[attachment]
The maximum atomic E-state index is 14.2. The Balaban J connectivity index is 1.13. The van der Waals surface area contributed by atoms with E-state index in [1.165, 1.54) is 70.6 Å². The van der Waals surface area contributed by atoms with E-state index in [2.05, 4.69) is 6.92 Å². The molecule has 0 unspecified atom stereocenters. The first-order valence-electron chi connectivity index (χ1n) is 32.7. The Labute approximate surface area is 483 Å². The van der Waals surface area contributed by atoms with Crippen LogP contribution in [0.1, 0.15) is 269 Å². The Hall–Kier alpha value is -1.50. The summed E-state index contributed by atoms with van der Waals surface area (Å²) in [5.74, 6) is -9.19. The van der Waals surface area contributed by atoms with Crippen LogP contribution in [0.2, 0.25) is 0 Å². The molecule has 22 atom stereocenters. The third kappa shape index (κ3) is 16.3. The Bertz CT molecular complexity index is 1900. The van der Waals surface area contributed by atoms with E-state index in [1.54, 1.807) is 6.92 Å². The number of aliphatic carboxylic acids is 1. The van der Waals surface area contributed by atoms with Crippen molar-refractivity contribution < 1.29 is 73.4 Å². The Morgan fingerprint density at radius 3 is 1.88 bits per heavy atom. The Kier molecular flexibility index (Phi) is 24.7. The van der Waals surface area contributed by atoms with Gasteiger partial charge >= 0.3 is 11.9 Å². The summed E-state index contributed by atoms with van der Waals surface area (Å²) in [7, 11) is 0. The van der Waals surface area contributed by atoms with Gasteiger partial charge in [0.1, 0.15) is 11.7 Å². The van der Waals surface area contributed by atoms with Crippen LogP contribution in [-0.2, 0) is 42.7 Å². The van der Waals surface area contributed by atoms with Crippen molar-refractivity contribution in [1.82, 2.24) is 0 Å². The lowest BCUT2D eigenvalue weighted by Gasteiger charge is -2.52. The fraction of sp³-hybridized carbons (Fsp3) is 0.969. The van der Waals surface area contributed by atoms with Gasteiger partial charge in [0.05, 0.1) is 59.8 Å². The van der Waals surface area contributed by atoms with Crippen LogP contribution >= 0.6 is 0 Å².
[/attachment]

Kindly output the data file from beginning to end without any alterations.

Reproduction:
The maximum atomic E-state index is 14.2. The Balaban J connectivity index is 1.13. The van der Waals surface area contributed by atoms with E-state index in [1.165, 1.54) is 70.6 Å². The van der Waals surface area contributed by atoms with E-state index in [2.05, 4.69) is 6.92 Å². The molecule has 0 unspecified atom stereocenters. The first-order valence-electron chi connectivity index (χ1n) is 32.7. The Labute approximate surface area is 483 Å². The van der Waals surface area contributed by atoms with Crippen LogP contribution in [0.1, 0.15) is 269 Å². The Hall–Kier alpha value is -1.50. The summed E-state index contributed by atoms with van der Waals surface area (Å²) in [5.74, 6) is -9.19. The van der Waals surface area contributed by atoms with Crippen LogP contribution in [0.2, 0.25) is 0 Å². The molecule has 22 atom stereocenters. The third kappa shape index (κ3) is 16.3. The Bertz CT molecular complexity index is 1900. The van der Waals surface area contributed by atoms with E-state index in [1.54, 1.807) is 6.92 Å². The number of aliphatic carboxylic acids is 1. The van der Waals surface area contributed by atoms with Crippen molar-refractivity contribution < 1.29 is 73.4 Å². The Morgan fingerprint density at radius 3 is 1.88 bits per heavy atom. The Kier molecular flexibility index (Phi) is 24.7. The van der Waals surface area contributed by atoms with Gasteiger partial charge >= 0.3 is 11.9 Å². The summed E-state index contributed by atoms with van der Waals surface area (Å²) in [7, 11) is 0. The van der Waals surface area contributed by atoms with Gasteiger partial charge in [0.1, 0.15) is 11.7 Å². The van der Waals surface area contributed by atoms with Crippen LogP contribution in [-0.2, 0) is 42.7 Å². The van der Waals surface area contributed by atoms with Crippen molar-refractivity contribution in [1.82, 2.24) is 0 Å². The lowest BCUT2D eigenvalue weighted by Gasteiger charge is -2.52. The fraction of sp³-hybridized carbons (Fsp3) is 0.969. The van der Waals surface area contributed by atoms with Gasteiger partial charge in [0.05, 0.1) is 59.8 Å². The van der Waals surface area contributed by atoms with Crippen LogP contribution >= 0.6 is 0 Å².